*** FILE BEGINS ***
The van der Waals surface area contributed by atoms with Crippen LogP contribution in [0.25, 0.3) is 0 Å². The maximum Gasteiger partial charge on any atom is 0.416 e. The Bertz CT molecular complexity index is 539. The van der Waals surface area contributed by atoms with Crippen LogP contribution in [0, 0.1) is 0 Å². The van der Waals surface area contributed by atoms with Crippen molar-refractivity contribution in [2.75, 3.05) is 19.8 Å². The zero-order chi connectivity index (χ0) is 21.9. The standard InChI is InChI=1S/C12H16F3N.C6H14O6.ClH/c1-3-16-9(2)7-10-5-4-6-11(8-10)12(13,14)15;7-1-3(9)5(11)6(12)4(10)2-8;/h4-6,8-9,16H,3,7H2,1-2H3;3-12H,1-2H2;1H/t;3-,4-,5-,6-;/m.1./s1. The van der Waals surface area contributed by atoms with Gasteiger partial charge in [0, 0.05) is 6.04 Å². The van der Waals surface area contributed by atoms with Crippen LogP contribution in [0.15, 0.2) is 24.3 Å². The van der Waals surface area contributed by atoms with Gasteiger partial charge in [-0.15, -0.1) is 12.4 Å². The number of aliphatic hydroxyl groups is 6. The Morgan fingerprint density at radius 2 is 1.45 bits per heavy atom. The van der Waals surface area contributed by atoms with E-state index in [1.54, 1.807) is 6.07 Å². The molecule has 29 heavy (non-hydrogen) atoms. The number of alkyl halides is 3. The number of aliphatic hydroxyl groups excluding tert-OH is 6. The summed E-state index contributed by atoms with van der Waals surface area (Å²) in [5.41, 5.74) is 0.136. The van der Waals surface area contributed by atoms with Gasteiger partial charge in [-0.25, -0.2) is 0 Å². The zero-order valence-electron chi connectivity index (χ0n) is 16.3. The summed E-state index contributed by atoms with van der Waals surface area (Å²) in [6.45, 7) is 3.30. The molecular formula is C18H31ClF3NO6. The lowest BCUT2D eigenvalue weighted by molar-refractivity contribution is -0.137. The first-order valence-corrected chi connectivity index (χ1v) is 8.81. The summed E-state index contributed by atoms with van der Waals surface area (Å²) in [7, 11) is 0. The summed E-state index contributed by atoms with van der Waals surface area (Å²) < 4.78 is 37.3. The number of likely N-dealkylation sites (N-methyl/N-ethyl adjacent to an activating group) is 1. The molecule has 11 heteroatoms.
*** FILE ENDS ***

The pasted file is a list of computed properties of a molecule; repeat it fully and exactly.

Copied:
The van der Waals surface area contributed by atoms with Crippen LogP contribution in [0.25, 0.3) is 0 Å². The maximum Gasteiger partial charge on any atom is 0.416 e. The Bertz CT molecular complexity index is 539. The van der Waals surface area contributed by atoms with Crippen LogP contribution in [0, 0.1) is 0 Å². The van der Waals surface area contributed by atoms with Crippen molar-refractivity contribution in [2.75, 3.05) is 19.8 Å². The zero-order chi connectivity index (χ0) is 21.9. The standard InChI is InChI=1S/C12H16F3N.C6H14O6.ClH/c1-3-16-9(2)7-10-5-4-6-11(8-10)12(13,14)15;7-1-3(9)5(11)6(12)4(10)2-8;/h4-6,8-9,16H,3,7H2,1-2H3;3-12H,1-2H2;1H/t;3-,4-,5-,6-;/m.1./s1. The van der Waals surface area contributed by atoms with Gasteiger partial charge in [0, 0.05) is 6.04 Å². The van der Waals surface area contributed by atoms with Crippen LogP contribution in [0.15, 0.2) is 24.3 Å². The van der Waals surface area contributed by atoms with Gasteiger partial charge in [-0.15, -0.1) is 12.4 Å². The number of aliphatic hydroxyl groups is 6. The Morgan fingerprint density at radius 2 is 1.45 bits per heavy atom. The van der Waals surface area contributed by atoms with E-state index in [1.54, 1.807) is 6.07 Å². The molecule has 29 heavy (non-hydrogen) atoms. The number of alkyl halides is 3. The number of aliphatic hydroxyl groups excluding tert-OH is 6. The summed E-state index contributed by atoms with van der Waals surface area (Å²) in [5.41, 5.74) is 0.136. The van der Waals surface area contributed by atoms with Gasteiger partial charge in [-0.25, -0.2) is 0 Å². The zero-order valence-electron chi connectivity index (χ0n) is 16.3. The summed E-state index contributed by atoms with van der Waals surface area (Å²) in [6.45, 7) is 3.30. The molecular formula is C18H31ClF3NO6. The lowest BCUT2D eigenvalue weighted by molar-refractivity contribution is -0.137. The first-order valence-corrected chi connectivity index (χ1v) is 8.81. The summed E-state index contributed by atoms with van der Waals surface area (Å²) in [7, 11) is 0. The summed E-state index contributed by atoms with van der Waals surface area (Å²) < 4.78 is 37.3. The number of likely N-dealkylation sites (N-methyl/N-ethyl adjacent to an activating group) is 1. The molecule has 11 heteroatoms.